Working in Brooklyn: Sculpture
- Dates: October 18, 1985 through January 6, 1986
- Collections: Contemporary Art
Date unknown, 1985: Working in Brooklyn/Sculpture, which opened at The Brooklyn Museum on October 18 and was originally scheduled to close on January 6, is extended through Monday, January 27, 1986. The extension is in response to the exhibition’s enthusiastic reception by press and public alike.
This exhibition, the first in a series of biennial exhibitions organized by The Brooklyn Museum in recognition of the fast-evolving Brooklyn art scene, features 60 works by 10 artists, all of whom work in Brooklyn.
Brooklyn Museum Archives. Records of the Department of Public Information. Press releases, 1971 - 1988. 1985, 049. View Original
September 16, 1985: Working in Brooklyn/Sculpture, the first in a series of biennial exhibitions organized by The Brooklyn Museum in recognition of the burgeoning Brooklyn art scene, will open in the West Gallery, 5th floor on October 18 and be on view through January 6. The exhibition will feature 60 works by 10 artists, all of whom work in Brooklyn.
This first exhibition, organized by Charlotta Kotik, Curator of Contemporary Art, focuses on sculpture, relief and construction, and includes works by recognized artists alongside pieces by lesser known sculptors. Understanding how sculpture is produced is an important component of the exhibition; where working methods of individual artists permit, working drawings and models will help the viewer trace the creation of sculptural pieces from inception through the process to the finished piece.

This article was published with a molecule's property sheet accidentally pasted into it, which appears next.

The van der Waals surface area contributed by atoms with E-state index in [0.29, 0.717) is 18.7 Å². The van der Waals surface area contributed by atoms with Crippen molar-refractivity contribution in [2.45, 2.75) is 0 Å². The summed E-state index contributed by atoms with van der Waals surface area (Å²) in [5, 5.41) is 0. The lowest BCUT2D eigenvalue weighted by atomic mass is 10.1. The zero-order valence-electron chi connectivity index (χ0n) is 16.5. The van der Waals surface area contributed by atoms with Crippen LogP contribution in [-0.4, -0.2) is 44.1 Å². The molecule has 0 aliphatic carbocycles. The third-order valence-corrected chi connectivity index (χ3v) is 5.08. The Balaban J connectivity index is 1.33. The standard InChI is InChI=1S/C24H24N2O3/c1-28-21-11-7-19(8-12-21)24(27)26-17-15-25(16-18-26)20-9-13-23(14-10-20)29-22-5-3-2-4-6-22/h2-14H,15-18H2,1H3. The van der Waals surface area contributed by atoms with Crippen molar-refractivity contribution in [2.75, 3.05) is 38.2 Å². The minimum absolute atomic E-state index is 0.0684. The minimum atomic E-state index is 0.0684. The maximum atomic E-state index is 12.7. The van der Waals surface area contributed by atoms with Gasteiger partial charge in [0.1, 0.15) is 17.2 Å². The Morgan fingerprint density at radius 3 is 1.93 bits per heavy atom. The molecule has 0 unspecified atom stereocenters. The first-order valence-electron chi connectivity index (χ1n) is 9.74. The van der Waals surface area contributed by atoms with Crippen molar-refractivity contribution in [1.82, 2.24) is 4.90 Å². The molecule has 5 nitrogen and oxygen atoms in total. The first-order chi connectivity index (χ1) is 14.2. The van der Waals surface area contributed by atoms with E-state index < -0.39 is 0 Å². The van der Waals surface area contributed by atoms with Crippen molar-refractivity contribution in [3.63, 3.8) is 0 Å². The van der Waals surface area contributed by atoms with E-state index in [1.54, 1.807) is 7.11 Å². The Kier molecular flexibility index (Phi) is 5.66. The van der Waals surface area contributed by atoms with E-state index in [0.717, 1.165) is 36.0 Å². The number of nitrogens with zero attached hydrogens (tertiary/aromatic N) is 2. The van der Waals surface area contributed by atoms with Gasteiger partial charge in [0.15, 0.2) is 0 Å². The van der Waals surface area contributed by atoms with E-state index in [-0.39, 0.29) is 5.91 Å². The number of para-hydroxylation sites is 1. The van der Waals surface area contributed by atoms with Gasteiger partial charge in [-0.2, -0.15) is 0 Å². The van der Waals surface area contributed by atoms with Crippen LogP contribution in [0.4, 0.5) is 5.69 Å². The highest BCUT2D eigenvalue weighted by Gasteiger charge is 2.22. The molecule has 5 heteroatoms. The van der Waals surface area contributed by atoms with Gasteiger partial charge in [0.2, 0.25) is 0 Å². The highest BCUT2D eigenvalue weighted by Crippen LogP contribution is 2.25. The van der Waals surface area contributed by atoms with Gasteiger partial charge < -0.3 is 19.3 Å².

The scope of work presented is diverse--from Donald Lipski’s whimsically transformed found objects to the monumental works of William Tucker and colorful assemblages of Judy Pfaff. Alan Saret’s expressive line reproduces the energy of his idea through physical gesture. By contrast, Tom Otterness’ rounded figures command a stately presence.
Among the emerging artists represented, variety of means is equally in evidence. Ray Rapp’s stage-like constructions house urban characters who bend and swing out from the wall. Christopher Wilmarth’s wallbound and freestanding pieces emanate a special poetic sensitivity endowed by the fragile beauty of blown glass. Art Spelling’s moving sculptures lit from within by ultraviolet and incandescent light change continually. Wood is used to arrive at widely disparate conclusions by John Monti and Chris Macdonald, becoming elegantly articulated forms evocative of primitive non-Western art by the former and chunky Flintstone-like vehicles that play endlessly on the theme of the car in modern society by the latter.
A thirty-two page illustrated brochure accompanying the exhibition will be available in the Gallery Shop. Public programs being held in conjunction with the exhibition include an artists panel, moderated by Charlotta Kotik, on November 9, in which the sculptors will discuss their work and a day-long tour on November 14, led by Ms. Kotik, through the studios of four of the exhibiting artists. For further information on either of these programs, call (718)638-5000, ext. 232.
This exhibition was made possible, in part, by a grant from The Pfizer Foundation, Inc.
Brooklyn Museum Archives. Records of the Department of Public Information. Press releases, 1971 - 1988. 1985, 047. View Original